Odisha’s arbitrary division into numerous fragments resulted in a slew of complicated issues, including the following:
Negligence Odia language
Due to Odisha’s arbitrary division, the Odia language suffered neglect. It was treated as a minority language in all three provinces. The chauvinism of the three dominant groups, Bengali, Telugu, and Hindi, posed a threat to Odias’ existence. Eminent Bengali scholars such as Rajendralal Mitra and Kantilal Bandopadhyaya argued against Odia’s recognition as a distinct language. They lobbied the government to’make Bengali the primary medium of instruction and to introduce Bengali textbooks in Odisha’s schools. Telugu was imposed on Odia schools in the Ganjam region, and Hindi was imposed on Sambalpur tract schools in the Central Province.
The government’s inability to deal with natural disasters
The disunion was directly responsible for the inability of the three governments to respond to natural calamities such as drought, famine, and flooding simultaneously. It was evident during the Great Famine of 1866, which claimed a large number of lives and inflicted untold hardship on the survivors. It prompted Strafford Northcote, the Secretary of State for India, to admit in 1868 that reuniting the Odia-speaking people would help reduce the risk of neglect by administrative divisions. In 1885, Henry Rickets, Commissioner of Oris sa division, proposed that Sambalpur be merged with Odsha Division due to its racial and cultural affinities with the rest of Odsha. H.G. Cooke, the Commissioner of Odsha, argued forcefully in his Annual Report for 1894-95 for the inclusion of the Sambalpur tract in the Odsha division.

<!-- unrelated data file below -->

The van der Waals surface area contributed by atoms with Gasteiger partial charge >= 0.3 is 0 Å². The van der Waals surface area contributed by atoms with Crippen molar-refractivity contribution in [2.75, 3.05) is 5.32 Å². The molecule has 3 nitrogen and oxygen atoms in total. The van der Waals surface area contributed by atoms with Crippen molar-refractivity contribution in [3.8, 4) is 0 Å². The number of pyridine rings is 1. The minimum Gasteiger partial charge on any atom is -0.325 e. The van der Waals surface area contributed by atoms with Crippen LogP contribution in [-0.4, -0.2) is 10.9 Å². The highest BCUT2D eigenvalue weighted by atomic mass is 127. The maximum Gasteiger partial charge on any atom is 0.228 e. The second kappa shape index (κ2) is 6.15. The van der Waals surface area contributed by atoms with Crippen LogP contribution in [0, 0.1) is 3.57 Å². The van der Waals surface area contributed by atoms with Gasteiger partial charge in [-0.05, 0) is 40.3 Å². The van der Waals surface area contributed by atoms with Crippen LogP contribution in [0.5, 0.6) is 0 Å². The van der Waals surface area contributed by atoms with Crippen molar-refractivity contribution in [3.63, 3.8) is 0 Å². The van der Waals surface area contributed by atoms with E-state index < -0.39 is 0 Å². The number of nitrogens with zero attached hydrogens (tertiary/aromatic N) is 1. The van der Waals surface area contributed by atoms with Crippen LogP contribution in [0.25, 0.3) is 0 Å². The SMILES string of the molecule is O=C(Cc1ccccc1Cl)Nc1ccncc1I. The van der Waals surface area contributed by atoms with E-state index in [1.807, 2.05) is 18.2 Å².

Awful economic life as a result of division
Due to division, the Odia-speaking people’s economic well-being was jeopardised. Three divisions were established to manage their economic resources. Trade and commerce suffered significantly when the Suvarnarekha and Budhabalanga river mouths, as well as the ports of Pipli and Chandbali, became silted. The Government lacked the political will to resolve the crises. All of these became apparent following the 1866 Famine.